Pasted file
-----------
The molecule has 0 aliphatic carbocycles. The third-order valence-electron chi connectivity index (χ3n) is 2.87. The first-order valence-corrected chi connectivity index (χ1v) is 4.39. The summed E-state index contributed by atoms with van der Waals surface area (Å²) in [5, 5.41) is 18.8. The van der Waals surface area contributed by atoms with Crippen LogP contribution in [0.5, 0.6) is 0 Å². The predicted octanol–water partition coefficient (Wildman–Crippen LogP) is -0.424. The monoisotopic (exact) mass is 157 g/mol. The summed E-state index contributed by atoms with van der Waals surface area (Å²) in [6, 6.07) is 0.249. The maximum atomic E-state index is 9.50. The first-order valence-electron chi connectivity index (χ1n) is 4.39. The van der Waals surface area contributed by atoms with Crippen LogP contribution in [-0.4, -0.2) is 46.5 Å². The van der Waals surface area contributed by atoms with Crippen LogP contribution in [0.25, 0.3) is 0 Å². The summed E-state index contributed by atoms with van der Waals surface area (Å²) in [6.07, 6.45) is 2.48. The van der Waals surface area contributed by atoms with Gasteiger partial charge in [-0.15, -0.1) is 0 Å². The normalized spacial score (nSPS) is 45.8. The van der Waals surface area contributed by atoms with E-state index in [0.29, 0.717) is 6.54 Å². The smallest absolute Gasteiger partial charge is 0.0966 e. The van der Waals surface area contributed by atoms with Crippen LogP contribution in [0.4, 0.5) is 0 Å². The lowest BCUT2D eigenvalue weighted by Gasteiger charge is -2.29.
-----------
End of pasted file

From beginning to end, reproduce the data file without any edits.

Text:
The molecule has 0 aliphatic carbocycles. The third-order valence-electron chi connectivity index (χ3n) is 2.87. The first-order valence-corrected chi connectivity index (χ1v) is 4.39. The summed E-state index contributed by atoms with van der Waals surface area (Å²) in [5, 5.41) is 18.8. The van der Waals surface area contributed by atoms with Crippen LogP contribution in [0.5, 0.6) is 0 Å². The predicted octanol–water partition coefficient (Wildman–Crippen LogP) is -0.424. The monoisotopic (exact) mass is 157 g/mol. The summed E-state index contributed by atoms with van der Waals surface area (Å²) in [6, 6.07) is 0.249. The maximum atomic E-state index is 9.50. The first-order valence-electron chi connectivity index (χ1n) is 4.39. The van der Waals surface area contributed by atoms with Crippen LogP contribution in [-0.4, -0.2) is 46.5 Å². The van der Waals surface area contributed by atoms with Crippen LogP contribution in [0.25, 0.3) is 0 Å². The summed E-state index contributed by atoms with van der Waals surface area (Å²) in [6.07, 6.45) is 2.48. The van der Waals surface area contributed by atoms with Gasteiger partial charge in [-0.15, -0.1) is 0 Å². The normalized spacial score (nSPS) is 45.8. The van der Waals surface area contributed by atoms with E-state index in [0.29, 0.717) is 6.54 Å². The smallest absolute Gasteiger partial charge is 0.0966 e. The van der Waals surface area contributed by atoms with Crippen LogP contribution in [0.4, 0.5) is 0 Å². The lowest BCUT2D eigenvalue weighted by Gasteiger charge is -2.29.